In the late 19th and early 20th century, Princess Wilhelmina Lobkowicz (1863–1945), daughter of Mořic, 9th Prince Lobkowicz (1831–1903), sponsored and maintained a religious institution at the Castle, The Order of the Sister’s of God’s Love, for unmarried and widowed noblewomen. Wilhemina, who lies buried in the village cemetery, was the last Lobkowicz to live at the Castle.
The Castle was confiscated by the Communist government in 1948. During the late 1970s and 1980s, the Castle was used by the Czech Regional Gallery to exhibit modern socialist art, as well as some of the Lobkowicz family's paintings.
In 1993, the Castle was returned to the Lobkowicz family and a temporary exhibition was immediately opened. From 1997–2007, a permanent exhibition entitled Six Centuries of European Art Patronage featured some of the most significant works from The Lobkowicz Collections.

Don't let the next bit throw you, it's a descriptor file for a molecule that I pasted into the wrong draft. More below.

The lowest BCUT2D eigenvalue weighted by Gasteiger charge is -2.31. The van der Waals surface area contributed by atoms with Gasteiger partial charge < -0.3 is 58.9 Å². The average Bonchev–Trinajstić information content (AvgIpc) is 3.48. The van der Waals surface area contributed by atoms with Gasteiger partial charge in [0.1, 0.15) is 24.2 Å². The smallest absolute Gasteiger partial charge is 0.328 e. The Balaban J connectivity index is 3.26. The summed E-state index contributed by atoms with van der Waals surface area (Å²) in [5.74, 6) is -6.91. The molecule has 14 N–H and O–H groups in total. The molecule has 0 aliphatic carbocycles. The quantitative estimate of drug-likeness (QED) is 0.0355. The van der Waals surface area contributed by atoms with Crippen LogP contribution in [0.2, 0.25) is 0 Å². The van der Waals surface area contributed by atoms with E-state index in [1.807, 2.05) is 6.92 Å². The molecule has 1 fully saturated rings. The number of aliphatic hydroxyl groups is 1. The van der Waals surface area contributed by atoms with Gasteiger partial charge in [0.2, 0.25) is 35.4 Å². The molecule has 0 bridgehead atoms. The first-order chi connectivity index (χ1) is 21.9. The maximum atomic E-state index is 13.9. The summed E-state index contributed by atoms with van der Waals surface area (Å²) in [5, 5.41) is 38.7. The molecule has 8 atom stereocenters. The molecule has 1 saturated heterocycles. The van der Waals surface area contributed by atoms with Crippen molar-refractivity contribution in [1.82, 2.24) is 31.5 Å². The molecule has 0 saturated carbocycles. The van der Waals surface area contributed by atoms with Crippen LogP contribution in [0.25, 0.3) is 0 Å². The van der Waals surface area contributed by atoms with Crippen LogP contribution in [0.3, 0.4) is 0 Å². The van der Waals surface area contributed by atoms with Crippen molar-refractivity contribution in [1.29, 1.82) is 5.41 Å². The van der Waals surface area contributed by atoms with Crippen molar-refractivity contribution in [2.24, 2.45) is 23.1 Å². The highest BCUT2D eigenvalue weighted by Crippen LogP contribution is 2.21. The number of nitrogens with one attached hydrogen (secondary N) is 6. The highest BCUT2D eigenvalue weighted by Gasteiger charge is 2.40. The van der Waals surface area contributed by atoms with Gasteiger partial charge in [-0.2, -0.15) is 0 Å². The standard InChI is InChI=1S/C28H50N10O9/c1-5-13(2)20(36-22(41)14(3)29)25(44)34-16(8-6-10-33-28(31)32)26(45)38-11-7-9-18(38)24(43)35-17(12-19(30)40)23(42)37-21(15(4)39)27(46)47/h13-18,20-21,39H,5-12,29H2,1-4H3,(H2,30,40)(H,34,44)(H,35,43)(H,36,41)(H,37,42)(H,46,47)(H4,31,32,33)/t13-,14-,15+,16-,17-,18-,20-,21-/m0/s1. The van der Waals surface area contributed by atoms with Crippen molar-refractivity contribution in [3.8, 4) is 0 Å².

In 2007, when certain works on display at Nelahozeves Castle were transferred to Prague to become part of the family's new museum at Lobkowicz Palace, Nelahozeves Castle was reinstalled with an exhibition of historical period rooms, Private Spaces: A Noble Family at Home. This exhibition illustrates in wonderful detail the lifestyle of this influential noble family in the mid-19th century.
Situated just below the Castle is the birth house of the great Czech composer, Antonín Dvořák. In this house, which is also owned by the Lobkowicz family, the National Museum operates a small museum, which honors the life of the composer.